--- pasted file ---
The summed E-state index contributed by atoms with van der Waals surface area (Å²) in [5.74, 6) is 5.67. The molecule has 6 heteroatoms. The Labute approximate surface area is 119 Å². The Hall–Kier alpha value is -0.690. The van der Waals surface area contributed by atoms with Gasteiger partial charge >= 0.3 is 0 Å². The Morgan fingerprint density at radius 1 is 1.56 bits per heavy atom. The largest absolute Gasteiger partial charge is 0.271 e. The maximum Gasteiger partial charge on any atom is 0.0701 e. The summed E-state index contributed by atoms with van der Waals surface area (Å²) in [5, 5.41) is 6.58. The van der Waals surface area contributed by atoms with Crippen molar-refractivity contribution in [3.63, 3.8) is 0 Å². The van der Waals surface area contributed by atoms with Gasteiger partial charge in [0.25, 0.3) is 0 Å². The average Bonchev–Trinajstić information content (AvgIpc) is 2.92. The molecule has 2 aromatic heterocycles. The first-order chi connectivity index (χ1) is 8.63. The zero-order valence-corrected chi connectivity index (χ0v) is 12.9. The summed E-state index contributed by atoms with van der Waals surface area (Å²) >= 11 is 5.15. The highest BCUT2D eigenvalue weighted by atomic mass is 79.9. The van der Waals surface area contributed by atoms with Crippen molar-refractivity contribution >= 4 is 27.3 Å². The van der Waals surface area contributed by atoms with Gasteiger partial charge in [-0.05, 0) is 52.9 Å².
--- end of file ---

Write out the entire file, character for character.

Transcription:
The summed E-state index contributed by atoms with van der Waals surface area (Å²) in [5.74, 6) is 5.67. The molecule has 6 heteroatoms. The Labute approximate surface area is 119 Å². The Hall–Kier alpha value is -0.690. The van der Waals surface area contributed by atoms with Gasteiger partial charge >= 0.3 is 0 Å². The Morgan fingerprint density at radius 1 is 1.56 bits per heavy atom. The largest absolute Gasteiger partial charge is 0.271 e. The maximum Gasteiger partial charge on any atom is 0.0701 e. The summed E-state index contributed by atoms with van der Waals surface area (Å²) in [5, 5.41) is 6.58. The van der Waals surface area contributed by atoms with Crippen molar-refractivity contribution in [3.63, 3.8) is 0 Å². The van der Waals surface area contributed by atoms with Gasteiger partial charge in [0.25, 0.3) is 0 Å². The average Bonchev–Trinajstić information content (AvgIpc) is 2.92. The molecule has 2 aromatic heterocycles. The first-order chi connectivity index (χ1) is 8.63. The zero-order valence-corrected chi connectivity index (χ0v) is 12.9. The summed E-state index contributed by atoms with van der Waals surface area (Å²) >= 11 is 5.15. The highest BCUT2D eigenvalue weighted by atomic mass is 79.9. The van der Waals surface area contributed by atoms with Crippen molar-refractivity contribution >= 4 is 27.3 Å². The van der Waals surface area contributed by atoms with Gasteiger partial charge in [-0.05, 0) is 52.9 Å².